[m-dev.] subtypes (was Re: [m-rev.] for review: don't allow nondefault mode functions in terms)

Mark Brown mark at mercurylang.org
Fri Dec 11 21:09:47 AEDT 2015

On Thu, Dec 10, 2015 at 4:20 PM, Zoltan Somogyi
<zoltan.somogyi at runbox.com> wrote:
> On Wed, 9 Dec 2015 21:58:26 +1100, Mark Brown <mark at mercurylang.org> wrote:
>> I have started implementing the language feature as follows:
>>  - A field is added to higher_order_type in mer_type to store any
>> pred_inst_info.
>>  - The extra field is ignored during type checking.
>>  - When mode checking a construction, if there is a pred_inst_info in
>> the type then the argument must match it (using pred_inst_matches).
>>  - When mode checking a deconstruction, if there is a pred_inst_info
>> in the type then propagate it into the argument inst.
>> The implementation will need to use typed_ground insts to propagate
>> more deeply nested information, for a list of predicates for example,
>> but that is not yet done. There's plenty of other holes too - this is
>> a work-in-progress. The current diff is attached in case anyone is
>> interested, although it is not ready for review.
> I am not sure about whether the third point is the right thing to do,
> since I don't remember what pred_inst_matches does exactly,
> but the others seem right.

It's the same test used to decide whether passing a higher order term
to an ordinary call is safe.

>> The second example illustrates the problem. Construct/3 can in fact be
>> a problem even for higher order types, if some du type has a higher
>> order argument that is expected to match a particular mode, because
>> there is no way to check that the higher-order value inside the univ
>> matches this mode.
> There is no way, no mechnanism, to do that YET.
> The univ contains nothing but the value and its typeinfo. We can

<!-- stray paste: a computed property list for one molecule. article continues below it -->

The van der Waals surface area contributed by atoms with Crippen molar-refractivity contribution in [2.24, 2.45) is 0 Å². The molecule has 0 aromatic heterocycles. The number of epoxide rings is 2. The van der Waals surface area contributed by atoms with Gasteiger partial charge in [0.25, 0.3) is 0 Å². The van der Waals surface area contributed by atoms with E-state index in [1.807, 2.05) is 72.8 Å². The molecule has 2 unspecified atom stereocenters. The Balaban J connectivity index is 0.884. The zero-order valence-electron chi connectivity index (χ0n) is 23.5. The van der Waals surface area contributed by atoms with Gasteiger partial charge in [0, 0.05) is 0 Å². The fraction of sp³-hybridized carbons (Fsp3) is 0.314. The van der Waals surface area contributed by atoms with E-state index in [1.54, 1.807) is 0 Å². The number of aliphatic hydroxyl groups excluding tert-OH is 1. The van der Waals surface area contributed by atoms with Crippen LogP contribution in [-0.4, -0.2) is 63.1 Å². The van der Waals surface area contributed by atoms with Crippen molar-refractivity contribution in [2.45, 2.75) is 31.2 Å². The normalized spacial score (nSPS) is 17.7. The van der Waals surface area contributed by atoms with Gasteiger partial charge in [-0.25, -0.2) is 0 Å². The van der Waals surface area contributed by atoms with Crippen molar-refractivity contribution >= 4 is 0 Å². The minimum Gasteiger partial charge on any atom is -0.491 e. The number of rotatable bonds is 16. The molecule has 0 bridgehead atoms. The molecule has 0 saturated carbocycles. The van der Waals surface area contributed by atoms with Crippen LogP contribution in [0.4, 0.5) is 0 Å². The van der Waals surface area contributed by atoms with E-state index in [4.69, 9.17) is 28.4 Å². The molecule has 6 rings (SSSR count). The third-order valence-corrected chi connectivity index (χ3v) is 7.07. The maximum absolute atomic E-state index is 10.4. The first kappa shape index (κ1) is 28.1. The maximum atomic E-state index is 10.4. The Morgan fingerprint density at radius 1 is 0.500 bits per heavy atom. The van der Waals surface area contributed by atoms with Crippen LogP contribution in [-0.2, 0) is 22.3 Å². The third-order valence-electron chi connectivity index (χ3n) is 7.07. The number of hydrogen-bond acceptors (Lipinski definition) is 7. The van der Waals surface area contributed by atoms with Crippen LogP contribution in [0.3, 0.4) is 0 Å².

> implement the needed mechanism in one of two logically equivalent ways:
> we can add a third field containing the mode information to the univ
> when the value it contains is higher order, or we can extend the
> type_infos for higher values themselves with mode information.
> The latter seems preferable.

Definitely. Since the code that actually calls the univ module may
itself be generic, the modeinfo would have to get there either inside
or alongside the typeinfo. It's not needed for most types, so inside
is much better than alongside.

> I think you would want to make higher order types stop using
> MR_VAR_ARITY_TYPEINFO_STRUCT, and start using a new type.
> This type would be similar, but would have room not just for
> a typeinfo for each argument, but also a mode.
> I see three ways to add the modes. All would require the invention
> of a new type, say MR_ModeInfo, for containing mode information.
> In the following, procedure has N args.
> - Add a new field containing a pointer to an array of N MR_ModeInfos.

I think this is the best way. It would save space to represent
commonly used modes, such as default functions, with a small constant,
and there could be a lot more sharing for modes than for types, for
example, a bunch of predicates with mode (pred(in, di, uo) is det)
which differ in the type of the first argument. A tagged pointer for
this field could distinguish between simple modes containing just
in/out/di/uo, which can be represented cheaply, and more complex

> The design of the MR_ModeInfo type will limit what modes
> the runtime system can reason about. It doesn't have to allow
> the expression of every mode that we currently support,
> since the current runtime allows the expression of NO modes at all.
> However, it would be nice if the reasoning it does allow were
> provably correct. On that score, even just in/out/di/uo would
> probably be useful often enough.

Yes, and in fact I need to keep this task as small and simple as
possible, or risk it not being completed at all. That's why it doesn't
deal with anything other than pred and func subtypes.

At minimum I want to:
- allow all existing programs to run as before
- ensure new programs never crash

For construct/3, it would be sufficient to store one bit of
information with the type constructor, or perhaps with each du
functor, that indicates whether there are any constraints on the
arguments at all. The implementation of construct/3 could throw an
exception if it sees this bit set. Since there are none of these
constraints in existing programs, the bit would never be set and
construct/3 would continue to behave as before. But programs that try
to dynamically construct one of the new types will be prevented from
doing so, thus avoiding crashes.

Dynamic_cast/2 is more of a problem. For safety, it would have to
throw an exception if given a non-default function, so it seems that
programs that rely on such a cast will no longer run as before. It's
not ideal, but it wouldn't affect very many existing programs, I


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